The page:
One of the quincessential Pacific Northwest things to do is have a small garden and spend the summer months growing your own food. This year with our mid-summer wedding we decided we'll still have a vegetable garden, but select vegetables we could harvest at once in the later part of summer. For example we decided to plant an Heirloom Goliath Tomato verses a prolific constant ripening cherry tomato. This beauty grew large over the months of July but only started to bare large green tomatoes in mid-August into late September.
As the green fruits grew and grew and grew, but didn't turn red we started to think we'd have 100lbs of green tomatoes to deal with, but with a couple hot September weekends our tomatoes started to turn red and our plan to can and preserve for use in the winter was back on track.
Our decision to attempt canning our tomatoes was solidified with this bad boy. A pressure cooker/canner purchased with some wedding money.
Sure we could have easily purchased a simplier water bath canning pot, but this 23-Quart Pot is also a pressure cooker. We could easily make a pot of beans for a huge group of people in less than an hour or cook a whole chicken in under 40 minutes! We also heard it's the safest way to can tomatoes which was our main objective. We started by sorting our fantastic harvest of tomatoes by size and whether they had an blemishes.
We were really surprised by how beautifully round and picture perfect the Goliath variety was. The largest firmest tomatoes were saved, later sliced and dehydrated into little round disc that we reconstitute in broth or water for our spanish rice, soup and flavoring bases for just about anything.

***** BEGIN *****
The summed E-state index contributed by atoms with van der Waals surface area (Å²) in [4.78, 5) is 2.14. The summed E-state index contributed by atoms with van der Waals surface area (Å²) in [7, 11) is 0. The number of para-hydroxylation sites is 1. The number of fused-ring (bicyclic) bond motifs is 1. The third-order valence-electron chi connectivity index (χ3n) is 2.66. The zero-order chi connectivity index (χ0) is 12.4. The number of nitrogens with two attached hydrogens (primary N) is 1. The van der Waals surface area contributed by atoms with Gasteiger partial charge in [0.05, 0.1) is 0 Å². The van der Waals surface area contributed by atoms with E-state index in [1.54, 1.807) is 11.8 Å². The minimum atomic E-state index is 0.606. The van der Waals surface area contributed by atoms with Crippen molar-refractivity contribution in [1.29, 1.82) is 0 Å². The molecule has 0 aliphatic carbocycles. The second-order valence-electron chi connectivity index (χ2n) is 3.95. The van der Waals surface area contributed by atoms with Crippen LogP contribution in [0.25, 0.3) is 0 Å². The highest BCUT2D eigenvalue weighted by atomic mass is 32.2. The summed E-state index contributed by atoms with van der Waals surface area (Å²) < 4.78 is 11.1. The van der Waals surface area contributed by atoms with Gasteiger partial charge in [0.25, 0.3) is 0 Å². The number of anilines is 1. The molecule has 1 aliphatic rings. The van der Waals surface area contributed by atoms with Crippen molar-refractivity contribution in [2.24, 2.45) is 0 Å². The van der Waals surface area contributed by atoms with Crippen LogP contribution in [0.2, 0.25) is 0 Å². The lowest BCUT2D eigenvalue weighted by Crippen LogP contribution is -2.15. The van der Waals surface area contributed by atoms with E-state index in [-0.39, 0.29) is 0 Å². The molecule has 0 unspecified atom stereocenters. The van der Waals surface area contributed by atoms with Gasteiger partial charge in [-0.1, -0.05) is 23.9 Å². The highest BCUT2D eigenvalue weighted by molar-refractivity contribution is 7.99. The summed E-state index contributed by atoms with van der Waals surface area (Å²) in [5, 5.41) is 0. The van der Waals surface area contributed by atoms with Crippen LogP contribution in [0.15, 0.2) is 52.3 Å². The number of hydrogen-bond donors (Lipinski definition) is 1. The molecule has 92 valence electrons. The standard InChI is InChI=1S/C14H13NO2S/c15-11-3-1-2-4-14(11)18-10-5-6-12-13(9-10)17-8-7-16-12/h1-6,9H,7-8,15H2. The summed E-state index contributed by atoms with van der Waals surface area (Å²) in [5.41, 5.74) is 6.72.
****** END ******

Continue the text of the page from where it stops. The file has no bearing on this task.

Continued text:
All other tomatoes were then prepped to be skinned and prepared for stewing or tomato sauce.
We quickly dunked the tomatoes in a pot of boiling water. After 40 seconds most the skins would visibly split and we would scoop them out and immediately dunk them in a bowl of cold iced water. 5 seconds later the skins easily peel off. Half the tomatoes were cut into quarters for stewing and the other half were roughly chopped for tomato sauce.
We cooked the tomato sauce down for two hours and immediately poured the sauce into the canning jars.
The pressure canner had weights and gauges and initially seemed very scientific and dangerous, with the boiling pressurized air/water situation, so we didn't document watching the pressure build and maintaining the heat so the pressure remains within a certain zone for safe canning.
We can tell you the tomato sauce was alot sweeter than we imagined, the stewed tomatoes had a smokey kick due to some roasted jalapenos we added and we were able to capture a little bit of summer with ingredients grown in our own backyard or within biking distance. We think even our cat Cleo approved.